The final plenary was Risk 2.0 by Joan Dzenowagis,(WHO) Kevin Clauson and a missing colleague from Microsoft which used an audience response system. They highlighted the blurring of legal & ge boundaries & lack of control. The amount of poor information found by search engines led to a question to the audience to identify what people thought would help, and then moved on to Internet safety, data scandals and trust. This was then applied to health records. She used lots of examples from the UK about data risks and hospital rating systems. She also discussed Wikipedia and its rules and guidelines, and the ways in which PR/drug companies try to manipulate it. She highlighted risks of open editing & identified problems in identifying liability. She also talked about changes in publishing models and their possible effects.

Kevin Clauson then followed with risk benefit analysis for professionals and patients. He saw risks of liability for professionals interatcing with patients online. He highlighted emails and blogs as greatest risks because of the tone and the way in which specific individuals can be identified. The Dr Lindeman/Dr Flea case highlighted in the bloggers panel yesterday. He discussed ethics & blogging, social networking sites. He tried to balance the negatives and risks with potential benefits. The risks to pharmaceutical companies made up the next part of his presentation, moving from direct-to-consumer marketing (which is only allowed in the US & New Zealand) across the web, with worries about off label claims, but could be a cheap advertising option. He concluded with issues about risks for patients inherent in blogs etc being hosted by pharmaceutical companies, and using personal health information. He also talked bout a study of drug accuracy and completeness in wikipedia. Some good topics,including economic and social change issues were raised in the question and answer session.

The conference then closed with thanks to organisers.

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Thursday, September 04, 2008

Medicine 2.0 Conference opening day

The first Medicine 2.0 conference has opened today in the MARS Centre, Toronto.

After a couple of days of sightseeing (the Niagra Falls trip was spectacular) we are finally getting down to business. This post is being written "on the fly" during the day so I apologise for any typos or other formatting errors.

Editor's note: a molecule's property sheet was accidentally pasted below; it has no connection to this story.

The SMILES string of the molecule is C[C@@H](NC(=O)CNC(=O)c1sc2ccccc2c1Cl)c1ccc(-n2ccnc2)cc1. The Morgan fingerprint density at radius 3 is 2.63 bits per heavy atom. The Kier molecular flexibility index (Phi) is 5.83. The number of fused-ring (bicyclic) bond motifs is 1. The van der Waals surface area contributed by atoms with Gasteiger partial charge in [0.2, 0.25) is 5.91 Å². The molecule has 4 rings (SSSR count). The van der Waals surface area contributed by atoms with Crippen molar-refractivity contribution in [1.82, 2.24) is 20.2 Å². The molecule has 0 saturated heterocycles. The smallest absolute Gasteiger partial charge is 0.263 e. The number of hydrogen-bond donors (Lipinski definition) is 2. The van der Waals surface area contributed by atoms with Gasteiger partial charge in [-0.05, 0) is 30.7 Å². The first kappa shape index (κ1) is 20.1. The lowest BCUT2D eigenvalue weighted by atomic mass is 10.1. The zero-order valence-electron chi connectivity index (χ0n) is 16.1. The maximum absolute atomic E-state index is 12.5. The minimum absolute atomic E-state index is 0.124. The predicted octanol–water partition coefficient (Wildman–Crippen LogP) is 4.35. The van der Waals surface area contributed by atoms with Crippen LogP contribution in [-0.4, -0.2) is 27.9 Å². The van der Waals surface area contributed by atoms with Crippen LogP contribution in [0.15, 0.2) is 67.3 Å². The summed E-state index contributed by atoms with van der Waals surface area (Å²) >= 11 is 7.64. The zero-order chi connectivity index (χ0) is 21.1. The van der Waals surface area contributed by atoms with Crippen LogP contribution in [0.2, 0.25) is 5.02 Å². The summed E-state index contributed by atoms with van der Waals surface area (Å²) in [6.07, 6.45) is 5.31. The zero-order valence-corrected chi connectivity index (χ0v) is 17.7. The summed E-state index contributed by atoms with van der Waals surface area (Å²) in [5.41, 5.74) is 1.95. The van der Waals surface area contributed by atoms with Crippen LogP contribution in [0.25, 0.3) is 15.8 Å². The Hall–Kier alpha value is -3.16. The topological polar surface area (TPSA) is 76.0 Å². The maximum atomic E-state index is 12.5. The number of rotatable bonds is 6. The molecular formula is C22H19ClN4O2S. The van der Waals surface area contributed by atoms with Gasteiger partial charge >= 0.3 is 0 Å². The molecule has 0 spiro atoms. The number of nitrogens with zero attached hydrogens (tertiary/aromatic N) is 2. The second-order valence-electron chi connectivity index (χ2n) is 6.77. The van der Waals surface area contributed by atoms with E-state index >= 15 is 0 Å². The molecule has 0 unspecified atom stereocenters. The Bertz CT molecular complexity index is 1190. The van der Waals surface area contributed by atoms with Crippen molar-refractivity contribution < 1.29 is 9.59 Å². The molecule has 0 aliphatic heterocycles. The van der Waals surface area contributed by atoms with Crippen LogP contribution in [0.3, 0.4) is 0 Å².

Thanks should initially go to Gunther Eysenbach for the organisation. He is the Senior Scientist at the Centre for Global eHealth Innovation, Toronto and Editor/Publisher, Journal of Medical Internet Research (JMIR)

The venue seems well setup with easy access to the wireless network & good coffee. It is quite interesting to meet many people face to face which I have only previously met online.

Peter opened the conference on behalf of IMIA & other hats who thanked Gunther & talked about what IMIA is, in particular the IMIA Web 2.0 Task force and CHIRAD. He looked forward to the programme with presenters from over 15 countries & the conference teams use of Web2.0 including Crowdvine &the online paper rating system.

Gunther described how he tested the Canadian healthcare system by breaking his wrist & instantly changing his status on Facebook. More seriously he used his experience to talk about the potential of getting access to his medical record & have some connectivity with the healthcare system & making contact with peers who had similar injuries. He gave a high level overview of some of the relevant systems focusing on the interaction between evidence based medicine & personal health information - and the bypassing of the gatekeeper. I'm still not sure his definition of Apomediation via collaborative filtering approaches will become reality this week - but it is certainly one of the directions we may be moving in. The idea behind a Personal Health Record 2.0 has potential for the consent to store or consent to view debates we have been having in the UK. He highlighted some questions which he challenged the attendees to address during the conference & asked what are the specific requirements in healthcare. He hoped we would provide a critical view and not blindly follow the needs of the venture capitalists. He gave the housekeeping notices and thanked the sponsors.

The first keynote speaker was Pat rich - the Director, CMA Online Content. He spoke about Asklepios & what they are trying to achieve with it. He started with an overview of the CMA & talked about their movement into online resources including and chronic disease tracking shared by patients and Doctors. He explained the rational for setting up the social networking site - many of them already blogging, posting videos etc - based on US data & then dividing the numbers by 10. He talked about the value of informal discussion - based on the doctors lounge idea - coming from surveys of their members. The rationale for a secure physicians only site was presented. The need to avoid US hosting & lay grounds rules rather than moderation eg politely criticising the president was seen as important. The initial pilot was on Ning & then opened up to 125 physicians in the pilot. They then worked with a web services company and launched it a couple of weeks ago and already have 150 members. He described how people are setting up groups on it for discussions of a range of topics. He talked about the plans for the future and monitoring systems. He finished with the unanswered questions they are still trying to find out with the site and highlighted the need for evaluative research. Questions touched on the economic model behind it and the profile of users, which included "sponsored areas",and the possibility for guest access for colleagues from other countries. A good questions raised the potential for "unintended consequences".